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Acta Anaesthesiol Scand. 2017 Jul;61(6):636-640. doi: 10.1111/aas.12898. Epub 2017 Apr 25.

Pharmacokinetics after a single dose of naloxone administered as a nasal spray in healthy volunteers.

Author information

1
Department of Anesthesia and Intensive Care, Visby Hospital, Visby, Sweden.
2
Department of Pediatric Anesthesia and Intensive Care, Astrid Lindgren Children's Hospital, Karolinska University Hospital, Stockholm, Sweden.
3
Department of Chemistry, Environment and Feed Hygiene, National Veterinary Institute (SVA), Uppsala, Sweden.
4
Childhood Cancer Research Unit, Department of Woman and Child Health, Karolinska University Hospital, Karolinska Institutet, Stockholm, Sweden.
5
Department of Physiology and Pharmacology, Karolinska Institutet, Stockholm, Sweden.

Abstract

BACKGROUND:

There is increasing interest in the use of intranasal naloxone to reverse adverse opioid effects during management of procedural pain in children and in adults after overdose. There are limited data on the pharmacokinetics of intranasal naloxone so in this study we aimed to detail the pharmacokinetic profile of the commercially marketed injectable solution of naloxone 0.4 mg/ml when administered as an intranasal spray.

METHODS:

Twenty healthy volunteers received naloxone as an intranasal spray at a dose of 10 μg/kg. Venous blood sampling was carried out for 90 min after administration to determine the time profile of the plasma concentrations of using tandem mass spectrometry. Pharmacokinetic parameters were calculated using a one-compartment model.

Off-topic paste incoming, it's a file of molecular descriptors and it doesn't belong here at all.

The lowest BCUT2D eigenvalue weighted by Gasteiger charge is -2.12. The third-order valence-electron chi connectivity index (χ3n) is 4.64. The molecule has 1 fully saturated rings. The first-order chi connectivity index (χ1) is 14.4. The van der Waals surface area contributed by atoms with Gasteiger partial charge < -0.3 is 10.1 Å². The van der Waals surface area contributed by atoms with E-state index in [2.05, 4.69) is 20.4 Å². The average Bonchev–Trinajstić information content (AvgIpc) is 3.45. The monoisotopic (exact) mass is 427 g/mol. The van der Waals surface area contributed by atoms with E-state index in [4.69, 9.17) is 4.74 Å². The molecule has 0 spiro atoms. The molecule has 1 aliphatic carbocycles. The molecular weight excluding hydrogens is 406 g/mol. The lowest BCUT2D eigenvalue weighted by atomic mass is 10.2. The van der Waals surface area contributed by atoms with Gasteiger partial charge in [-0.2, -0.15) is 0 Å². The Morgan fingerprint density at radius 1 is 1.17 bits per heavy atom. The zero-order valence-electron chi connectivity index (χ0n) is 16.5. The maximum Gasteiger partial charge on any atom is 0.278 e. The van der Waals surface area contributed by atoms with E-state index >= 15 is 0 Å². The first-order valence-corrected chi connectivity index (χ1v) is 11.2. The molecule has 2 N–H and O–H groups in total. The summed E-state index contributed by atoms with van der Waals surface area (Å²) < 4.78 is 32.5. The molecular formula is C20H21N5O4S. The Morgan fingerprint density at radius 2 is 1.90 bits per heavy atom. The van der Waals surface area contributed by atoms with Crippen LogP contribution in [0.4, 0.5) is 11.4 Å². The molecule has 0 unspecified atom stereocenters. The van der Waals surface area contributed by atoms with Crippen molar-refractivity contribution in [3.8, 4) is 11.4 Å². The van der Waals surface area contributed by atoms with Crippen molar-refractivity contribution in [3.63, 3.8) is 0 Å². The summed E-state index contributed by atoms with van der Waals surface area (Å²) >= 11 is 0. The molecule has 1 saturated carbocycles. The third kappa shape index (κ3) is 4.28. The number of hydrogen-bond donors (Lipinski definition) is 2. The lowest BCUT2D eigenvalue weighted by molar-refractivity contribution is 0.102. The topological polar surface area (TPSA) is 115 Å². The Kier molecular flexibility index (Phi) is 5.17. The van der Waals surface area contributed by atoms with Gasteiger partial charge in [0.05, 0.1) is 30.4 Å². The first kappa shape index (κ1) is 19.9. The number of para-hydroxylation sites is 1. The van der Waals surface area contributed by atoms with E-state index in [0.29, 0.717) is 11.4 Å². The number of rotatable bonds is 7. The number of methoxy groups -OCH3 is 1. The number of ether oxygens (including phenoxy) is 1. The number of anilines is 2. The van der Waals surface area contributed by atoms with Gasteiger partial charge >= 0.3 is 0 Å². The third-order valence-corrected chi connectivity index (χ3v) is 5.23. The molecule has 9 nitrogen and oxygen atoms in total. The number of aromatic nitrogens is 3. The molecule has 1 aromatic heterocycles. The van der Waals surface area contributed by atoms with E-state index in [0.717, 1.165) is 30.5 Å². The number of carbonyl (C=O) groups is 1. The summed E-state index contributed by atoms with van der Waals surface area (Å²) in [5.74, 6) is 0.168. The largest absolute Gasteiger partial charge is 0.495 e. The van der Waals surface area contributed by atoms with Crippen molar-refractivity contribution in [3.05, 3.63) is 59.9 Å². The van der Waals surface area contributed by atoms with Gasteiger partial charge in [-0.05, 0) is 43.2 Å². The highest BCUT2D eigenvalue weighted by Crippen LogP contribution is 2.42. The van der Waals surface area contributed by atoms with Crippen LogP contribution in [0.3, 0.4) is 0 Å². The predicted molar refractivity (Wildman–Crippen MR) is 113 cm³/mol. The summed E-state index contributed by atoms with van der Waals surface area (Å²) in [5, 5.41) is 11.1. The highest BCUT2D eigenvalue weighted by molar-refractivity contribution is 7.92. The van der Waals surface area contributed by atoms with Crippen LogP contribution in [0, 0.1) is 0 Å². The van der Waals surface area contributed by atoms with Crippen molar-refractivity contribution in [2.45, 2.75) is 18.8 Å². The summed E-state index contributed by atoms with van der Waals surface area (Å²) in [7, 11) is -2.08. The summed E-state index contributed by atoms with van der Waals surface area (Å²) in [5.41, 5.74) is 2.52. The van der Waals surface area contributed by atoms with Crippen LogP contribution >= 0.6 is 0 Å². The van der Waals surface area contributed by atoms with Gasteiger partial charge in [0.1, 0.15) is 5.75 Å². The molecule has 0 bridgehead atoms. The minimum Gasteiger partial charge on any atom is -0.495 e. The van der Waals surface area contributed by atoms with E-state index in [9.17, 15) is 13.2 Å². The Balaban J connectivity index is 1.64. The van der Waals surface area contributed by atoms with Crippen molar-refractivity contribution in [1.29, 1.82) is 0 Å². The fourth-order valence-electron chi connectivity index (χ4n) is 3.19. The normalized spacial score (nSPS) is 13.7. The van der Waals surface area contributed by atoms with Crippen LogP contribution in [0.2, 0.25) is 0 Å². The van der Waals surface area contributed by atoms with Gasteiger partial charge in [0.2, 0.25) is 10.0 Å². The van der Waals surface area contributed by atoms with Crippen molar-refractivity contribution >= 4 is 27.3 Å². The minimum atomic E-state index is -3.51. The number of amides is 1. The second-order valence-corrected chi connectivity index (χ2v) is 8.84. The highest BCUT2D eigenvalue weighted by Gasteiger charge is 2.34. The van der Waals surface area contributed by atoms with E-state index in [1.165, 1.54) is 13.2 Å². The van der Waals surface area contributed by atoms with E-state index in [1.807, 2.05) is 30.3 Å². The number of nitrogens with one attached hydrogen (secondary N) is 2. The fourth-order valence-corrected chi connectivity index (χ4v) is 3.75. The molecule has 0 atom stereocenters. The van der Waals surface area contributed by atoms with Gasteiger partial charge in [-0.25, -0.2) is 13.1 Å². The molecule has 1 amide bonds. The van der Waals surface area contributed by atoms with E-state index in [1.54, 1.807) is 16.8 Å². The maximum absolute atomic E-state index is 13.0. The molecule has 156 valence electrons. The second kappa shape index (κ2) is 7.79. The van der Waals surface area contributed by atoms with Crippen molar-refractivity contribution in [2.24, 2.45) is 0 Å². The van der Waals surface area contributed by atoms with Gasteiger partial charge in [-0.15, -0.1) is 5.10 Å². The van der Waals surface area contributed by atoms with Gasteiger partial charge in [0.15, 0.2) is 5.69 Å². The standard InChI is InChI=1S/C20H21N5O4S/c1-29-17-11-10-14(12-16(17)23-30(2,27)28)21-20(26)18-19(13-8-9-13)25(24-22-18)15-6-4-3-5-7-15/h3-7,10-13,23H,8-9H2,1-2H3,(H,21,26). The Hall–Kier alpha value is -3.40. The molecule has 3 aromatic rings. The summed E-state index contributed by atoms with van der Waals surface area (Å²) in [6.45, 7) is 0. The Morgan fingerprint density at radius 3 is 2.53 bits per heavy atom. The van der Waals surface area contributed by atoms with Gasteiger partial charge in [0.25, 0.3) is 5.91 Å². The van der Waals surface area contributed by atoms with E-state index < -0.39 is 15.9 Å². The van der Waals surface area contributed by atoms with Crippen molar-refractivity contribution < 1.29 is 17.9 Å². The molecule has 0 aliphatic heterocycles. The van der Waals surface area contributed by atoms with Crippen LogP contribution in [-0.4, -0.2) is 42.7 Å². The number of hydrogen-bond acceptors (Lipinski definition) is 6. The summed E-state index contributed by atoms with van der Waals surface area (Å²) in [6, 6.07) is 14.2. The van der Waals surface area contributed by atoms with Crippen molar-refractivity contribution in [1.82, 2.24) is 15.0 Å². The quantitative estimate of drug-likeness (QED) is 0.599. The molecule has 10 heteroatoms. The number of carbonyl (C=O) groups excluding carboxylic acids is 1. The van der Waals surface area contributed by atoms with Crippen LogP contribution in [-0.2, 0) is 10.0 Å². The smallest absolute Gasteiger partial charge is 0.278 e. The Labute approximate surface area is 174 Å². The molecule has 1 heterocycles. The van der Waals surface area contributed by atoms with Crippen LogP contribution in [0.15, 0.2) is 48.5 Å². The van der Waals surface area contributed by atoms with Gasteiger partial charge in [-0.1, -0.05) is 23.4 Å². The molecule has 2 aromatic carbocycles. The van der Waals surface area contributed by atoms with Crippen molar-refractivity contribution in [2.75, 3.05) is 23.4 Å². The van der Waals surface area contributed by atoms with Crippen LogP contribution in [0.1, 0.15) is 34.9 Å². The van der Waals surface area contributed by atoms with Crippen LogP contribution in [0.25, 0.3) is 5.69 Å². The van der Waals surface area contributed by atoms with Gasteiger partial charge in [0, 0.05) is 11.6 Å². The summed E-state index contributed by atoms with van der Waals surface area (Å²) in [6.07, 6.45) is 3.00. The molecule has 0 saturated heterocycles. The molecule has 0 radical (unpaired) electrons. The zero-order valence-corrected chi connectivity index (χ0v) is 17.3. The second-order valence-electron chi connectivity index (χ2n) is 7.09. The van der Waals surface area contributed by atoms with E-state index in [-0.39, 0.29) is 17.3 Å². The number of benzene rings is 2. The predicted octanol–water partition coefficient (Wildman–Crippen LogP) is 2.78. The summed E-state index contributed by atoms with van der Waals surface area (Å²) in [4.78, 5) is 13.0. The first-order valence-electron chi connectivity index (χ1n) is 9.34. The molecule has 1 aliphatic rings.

RESULTS:

Median time to maximum naloxone concentration (Tmax) was 14.5 (95% CI: 9.0-16.5) min, mean maximum naloxone concentration (Cmax) was 1.09 ± 0.56 ng/ml and mean AUC0-90 min was 37.1 ± 15.0 ng*min/ml. Elimination half-life estimated from the median concentration data was 28.2 min.

CONCLUSION:

Our results show a faster uptake of intranasal naloxone to maximum concentration compared with previous studies although with a marked variation in maximum concentration. The findings are consistent with our clinical experience of the time profile for reversing the effects of sufentanil sedation in children.

PMID:
28444856
DOI:
10.1111/aas.12898
[Indexed for MEDLINE]

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